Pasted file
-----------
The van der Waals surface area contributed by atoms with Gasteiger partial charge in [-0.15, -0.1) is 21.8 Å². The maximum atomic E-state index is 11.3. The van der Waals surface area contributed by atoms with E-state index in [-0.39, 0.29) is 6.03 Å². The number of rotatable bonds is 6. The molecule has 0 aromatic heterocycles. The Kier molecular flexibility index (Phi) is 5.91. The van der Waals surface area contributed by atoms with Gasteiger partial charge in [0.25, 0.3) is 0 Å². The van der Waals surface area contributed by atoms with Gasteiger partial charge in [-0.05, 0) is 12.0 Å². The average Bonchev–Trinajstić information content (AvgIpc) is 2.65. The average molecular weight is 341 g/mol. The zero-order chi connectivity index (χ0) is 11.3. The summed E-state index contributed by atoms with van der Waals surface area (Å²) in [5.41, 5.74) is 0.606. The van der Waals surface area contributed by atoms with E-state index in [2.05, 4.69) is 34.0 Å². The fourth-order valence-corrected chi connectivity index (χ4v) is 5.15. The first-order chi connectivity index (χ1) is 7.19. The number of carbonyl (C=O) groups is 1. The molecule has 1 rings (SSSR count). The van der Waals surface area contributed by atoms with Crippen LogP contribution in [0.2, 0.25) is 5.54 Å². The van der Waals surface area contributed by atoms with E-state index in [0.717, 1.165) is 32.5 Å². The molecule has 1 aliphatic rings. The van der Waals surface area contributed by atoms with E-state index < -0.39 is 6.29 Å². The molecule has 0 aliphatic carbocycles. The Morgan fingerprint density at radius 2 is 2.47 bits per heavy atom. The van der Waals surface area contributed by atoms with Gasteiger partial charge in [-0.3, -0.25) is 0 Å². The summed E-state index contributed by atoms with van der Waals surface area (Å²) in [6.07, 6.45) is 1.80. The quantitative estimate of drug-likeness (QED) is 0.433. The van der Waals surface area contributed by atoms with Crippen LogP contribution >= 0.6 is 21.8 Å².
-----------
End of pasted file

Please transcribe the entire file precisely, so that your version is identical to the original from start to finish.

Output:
The van der Waals surface area contributed by atoms with Gasteiger partial charge in [-0.15, -0.1) is 21.8 Å². The maximum atomic E-state index is 11.3. The van der Waals surface area contributed by atoms with E-state index in [-0.39, 0.29) is 6.03 Å². The number of rotatable bonds is 6. The molecule has 0 aromatic heterocycles. The Kier molecular flexibility index (Phi) is 5.91. The van der Waals surface area contributed by atoms with Gasteiger partial charge in [0.25, 0.3) is 0 Å². The van der Waals surface area contributed by atoms with Gasteiger partial charge in [-0.05, 0) is 12.0 Å². The average Bonchev–Trinajstić information content (AvgIpc) is 2.65. The average molecular weight is 341 g/mol. The zero-order chi connectivity index (χ0) is 11.3. The summed E-state index contributed by atoms with van der Waals surface area (Å²) in [5.41, 5.74) is 0.606. The van der Waals surface area contributed by atoms with E-state index in [2.05, 4.69) is 34.0 Å². The fourth-order valence-corrected chi connectivity index (χ4v) is 5.15. The first-order chi connectivity index (χ1) is 7.19. The number of carbonyl (C=O) groups is 1. The molecule has 1 rings (SSSR count). The van der Waals surface area contributed by atoms with Crippen LogP contribution in [0.2, 0.25) is 5.54 Å². The van der Waals surface area contributed by atoms with E-state index in [0.717, 1.165) is 32.5 Å². The molecule has 1 aliphatic rings. The van der Waals surface area contributed by atoms with E-state index < -0.39 is 6.29 Å². The molecule has 0 aliphatic carbocycles. The Morgan fingerprint density at radius 2 is 2.47 bits per heavy atom. The van der Waals surface area contributed by atoms with Gasteiger partial charge in [-0.3, -0.25) is 0 Å². The summed E-state index contributed by atoms with van der Waals surface area (Å²) in [6.07, 6.45) is 1.80. The quantitative estimate of drug-likeness (QED) is 0.433. The van der Waals surface area contributed by atoms with Crippen LogP contribution >= 0.6 is 21.8 Å².